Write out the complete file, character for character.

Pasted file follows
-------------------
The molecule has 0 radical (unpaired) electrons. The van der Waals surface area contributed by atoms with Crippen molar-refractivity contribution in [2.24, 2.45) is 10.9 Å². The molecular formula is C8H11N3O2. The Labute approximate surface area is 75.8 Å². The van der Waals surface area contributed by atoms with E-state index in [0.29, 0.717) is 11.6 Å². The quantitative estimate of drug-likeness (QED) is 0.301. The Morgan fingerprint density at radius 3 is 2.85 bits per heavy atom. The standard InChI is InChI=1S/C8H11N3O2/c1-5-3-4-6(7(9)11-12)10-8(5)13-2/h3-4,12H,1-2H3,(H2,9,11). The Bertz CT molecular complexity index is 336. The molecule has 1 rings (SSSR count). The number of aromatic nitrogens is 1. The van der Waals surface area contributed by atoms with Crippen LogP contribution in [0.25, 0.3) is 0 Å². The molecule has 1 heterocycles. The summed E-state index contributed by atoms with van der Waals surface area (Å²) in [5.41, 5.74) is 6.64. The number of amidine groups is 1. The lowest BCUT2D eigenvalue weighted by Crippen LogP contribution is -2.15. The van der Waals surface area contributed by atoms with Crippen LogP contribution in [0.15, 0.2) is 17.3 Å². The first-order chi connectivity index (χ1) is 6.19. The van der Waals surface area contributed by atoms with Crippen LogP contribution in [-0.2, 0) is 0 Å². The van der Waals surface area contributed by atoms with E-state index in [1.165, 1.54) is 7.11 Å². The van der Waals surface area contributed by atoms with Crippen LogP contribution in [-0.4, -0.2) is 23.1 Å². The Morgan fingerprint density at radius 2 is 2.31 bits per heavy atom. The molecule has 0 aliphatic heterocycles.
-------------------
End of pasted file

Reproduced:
The molecule has 0 radical (unpaired) electrons. The van der Waals surface area contributed by atoms with Crippen molar-refractivity contribution in [2.24, 2.45) is 10.9 Å². The molecular formula is C8H11N3O2. The Labute approximate surface area is 75.8 Å². The van der Waals surface area contributed by atoms with E-state index in [0.29, 0.717) is 11.6 Å². The quantitative estimate of drug-likeness (QED) is 0.301. The Morgan fingerprint density at radius 3 is 2.85 bits per heavy atom. The standard InChI is InChI=1S/C8H11N3O2/c1-5-3-4-6(7(9)11-12)10-8(5)13-2/h3-4,12H,1-2H3,(H2,9,11). The Bertz CT molecular complexity index is 336. The molecule has 1 rings (SSSR count). The number of aromatic nitrogens is 1. The van der Waals surface area contributed by atoms with Crippen LogP contribution in [0.25, 0.3) is 0 Å². The molecule has 1 heterocycles. The summed E-state index contributed by atoms with van der Waals surface area (Å²) in [5.41, 5.74) is 6.64. The number of amidine groups is 1. The lowest BCUT2D eigenvalue weighted by Crippen LogP contribution is -2.15. The van der Waals surface area contributed by atoms with Crippen LogP contribution in [0.15, 0.2) is 17.3 Å². The first-order chi connectivity index (χ1) is 6.19. The van der Waals surface area contributed by atoms with Crippen LogP contribution in [-0.2, 0) is 0 Å². The van der Waals surface area contributed by atoms with E-state index in [1.165, 1.54) is 7.11 Å². The van der Waals surface area contributed by atoms with Crippen LogP contribution in [-0.4, -0.2) is 23.1 Å². The Morgan fingerprint density at radius 2 is 2.31 bits per heavy atom. The molecule has 0 aliphatic heterocycles.